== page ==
Wednesday, July 27, 2011

Richard Quine | My Sister Eileen

by Douglas Messerli

Blake Edwards and Richard Quine (screenplay), based on a play by Joseph Fields and Jerome Chodorov and stories by Ruth McKenney, Jule Styne and Leo Robin (songs and lyrics), George Duning (original music), Richard Quine (director) My Sister Eileen / 1955

It is hard to imagine a more endearing dance couple than Bob Fosse and Tommy Rall. In My Sister Eileen—overall a weak film when compared with Leonard Bernstein's theatrical version of the same materials in Wonderful Town—the two become rivals, each trying to outdo the other in an attempt to woo Eileen (Janet Leigh). Fosse, playing Frank Lippincott is the counterman at the local Walgreen's diner, while Rall plays Chick Clark, a newspaper journalist. Their short dance together is an all-male ritual to see who's the fittest, like two rams butting heads or gorillas thumping chests.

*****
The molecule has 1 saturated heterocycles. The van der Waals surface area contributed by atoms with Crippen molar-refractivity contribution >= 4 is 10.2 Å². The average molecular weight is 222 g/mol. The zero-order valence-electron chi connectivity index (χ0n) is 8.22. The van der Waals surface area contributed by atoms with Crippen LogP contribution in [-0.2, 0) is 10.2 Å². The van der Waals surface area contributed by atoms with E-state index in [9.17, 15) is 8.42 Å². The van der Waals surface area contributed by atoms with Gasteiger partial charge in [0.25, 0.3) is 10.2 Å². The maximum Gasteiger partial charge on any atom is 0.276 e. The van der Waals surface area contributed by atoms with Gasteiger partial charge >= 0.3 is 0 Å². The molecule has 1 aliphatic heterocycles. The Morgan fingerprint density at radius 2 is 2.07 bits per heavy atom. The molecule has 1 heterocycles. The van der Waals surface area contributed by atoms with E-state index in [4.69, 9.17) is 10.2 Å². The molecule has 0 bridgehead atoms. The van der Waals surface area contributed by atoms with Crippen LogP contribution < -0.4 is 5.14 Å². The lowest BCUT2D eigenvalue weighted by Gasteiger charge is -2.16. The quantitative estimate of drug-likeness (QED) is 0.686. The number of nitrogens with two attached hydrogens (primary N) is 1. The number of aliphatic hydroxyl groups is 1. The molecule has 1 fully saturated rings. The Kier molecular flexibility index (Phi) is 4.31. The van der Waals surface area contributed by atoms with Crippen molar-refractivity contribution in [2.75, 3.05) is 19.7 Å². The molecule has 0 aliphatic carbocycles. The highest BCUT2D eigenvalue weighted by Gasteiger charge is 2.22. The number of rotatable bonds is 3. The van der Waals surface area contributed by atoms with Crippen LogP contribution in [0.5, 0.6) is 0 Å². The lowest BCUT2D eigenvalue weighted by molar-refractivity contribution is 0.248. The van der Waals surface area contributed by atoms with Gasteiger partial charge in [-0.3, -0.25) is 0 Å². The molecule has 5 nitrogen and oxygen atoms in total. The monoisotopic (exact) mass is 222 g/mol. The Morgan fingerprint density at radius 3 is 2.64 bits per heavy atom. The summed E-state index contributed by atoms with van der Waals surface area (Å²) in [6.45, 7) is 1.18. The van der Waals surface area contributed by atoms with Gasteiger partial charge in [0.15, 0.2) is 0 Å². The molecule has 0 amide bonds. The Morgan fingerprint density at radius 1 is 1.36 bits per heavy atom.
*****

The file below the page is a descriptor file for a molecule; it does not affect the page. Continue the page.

The compact and lean Fosse has the edge, simply because of his ability to deliver sharp spins and turns, moving along an arc like a sliver of moon, hat in hand, a movement for which he has become well known.

Rall, a taller and just as lean dancer, occasionally appears a bit gangly in comparison, but for my taste his dancing, even more athletic because of his height, is more brilliant. His spins are perfect, with more rotation than Fosse gets. And his huge outstretched legs in his leap from one of the boxes in the alley where they wait for Eileen to return from an audition, is absolutely stunning.

There is no winner, of course, in this dance rivalry. Both are simply brilliant in their competitive moves. But while Fosse, mostly through his role as a choreographer, has become internationally famous, Rall has crept, undeservedly, into the background, despite his appearances in Kiss Me, Kate (along with Fosse), Seven Brides for Seven Brothers, Pennies from Heaven, and, on stage, Milk and Honey. Strangely, he is not even listed as a character in the credits for the DVD of My Sister Eileen, as if his role was played by a ghost. My film guides have repeated the error, wiping his name from the production. But one only need watch this scene to see how brilliant of a dancer he was.

Los Angeles, February 23, 2011

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